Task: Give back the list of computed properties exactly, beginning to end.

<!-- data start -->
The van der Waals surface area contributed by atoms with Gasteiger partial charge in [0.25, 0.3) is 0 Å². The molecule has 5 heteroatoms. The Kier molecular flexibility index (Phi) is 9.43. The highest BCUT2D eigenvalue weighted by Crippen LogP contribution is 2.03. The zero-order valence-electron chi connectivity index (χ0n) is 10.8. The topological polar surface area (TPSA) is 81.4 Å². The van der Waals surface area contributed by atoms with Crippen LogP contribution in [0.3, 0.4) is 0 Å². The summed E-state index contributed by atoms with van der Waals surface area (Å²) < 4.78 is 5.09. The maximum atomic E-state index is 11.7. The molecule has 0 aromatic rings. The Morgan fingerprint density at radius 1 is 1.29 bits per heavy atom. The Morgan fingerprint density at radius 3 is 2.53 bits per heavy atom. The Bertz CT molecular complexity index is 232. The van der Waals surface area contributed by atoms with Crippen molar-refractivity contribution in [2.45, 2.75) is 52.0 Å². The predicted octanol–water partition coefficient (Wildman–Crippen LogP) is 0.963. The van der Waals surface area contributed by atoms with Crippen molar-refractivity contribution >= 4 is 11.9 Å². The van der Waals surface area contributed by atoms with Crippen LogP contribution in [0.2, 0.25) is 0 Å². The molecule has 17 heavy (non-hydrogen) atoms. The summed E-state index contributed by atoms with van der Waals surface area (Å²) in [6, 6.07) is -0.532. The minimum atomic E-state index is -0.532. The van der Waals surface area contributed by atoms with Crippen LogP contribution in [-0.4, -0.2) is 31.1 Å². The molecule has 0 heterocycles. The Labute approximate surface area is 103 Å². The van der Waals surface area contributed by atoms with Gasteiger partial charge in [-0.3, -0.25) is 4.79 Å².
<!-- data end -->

The van der Waals surface area contributed by atoms with Gasteiger partial charge in [0.25, 0.3) is 0 Å². The molecule has 5 heteroatoms. The Kier molecular flexibility index (Phi) is 9.43. The highest BCUT2D eigenvalue weighted by Crippen LogP contribution is 2.03. The zero-order valence-electron chi connectivity index (χ0n) is 10.8. The topological polar surface area (TPSA) is 81.4 Å². The van der Waals surface area contributed by atoms with Crippen LogP contribution in [0.3, 0.4) is 0 Å². The summed E-state index contributed by atoms with van der Waals surface area (Å²) < 4.78 is 5.09. The maximum atomic E-state index is 11.7. The molecule has 0 aromatic rings. The Morgan fingerprint density at radius 1 is 1.29 bits per heavy atom. The Morgan fingerprint density at radius 3 is 2.53 bits per heavy atom. The Bertz CT molecular complexity index is 232. The van der Waals surface area contributed by atoms with Crippen molar-refractivity contribution in [2.45, 2.75) is 52.0 Å². The predicted octanol–water partition coefficient (Wildman–Crippen LogP) is 0.963. The van der Waals surface area contributed by atoms with Crippen molar-refractivity contribution >= 4 is 11.9 Å². The van der Waals surface area contributed by atoms with Crippen LogP contribution in [0.2, 0.25) is 0 Å². The molecule has 17 heavy (non-hydrogen) atoms. The summed E-state index contributed by atoms with van der Waals surface area (Å²) in [6, 6.07) is -0.532. The minimum atomic E-state index is -0.532. The van der Waals surface area contributed by atoms with Crippen LogP contribution in [-0.4, -0.2) is 31.1 Å². The molecule has 0 heterocycles. The Labute approximate surface area is 103 Å². The van der Waals surface area contributed by atoms with Gasteiger partial charge in [-0.3, -0.25) is 4.79 Å².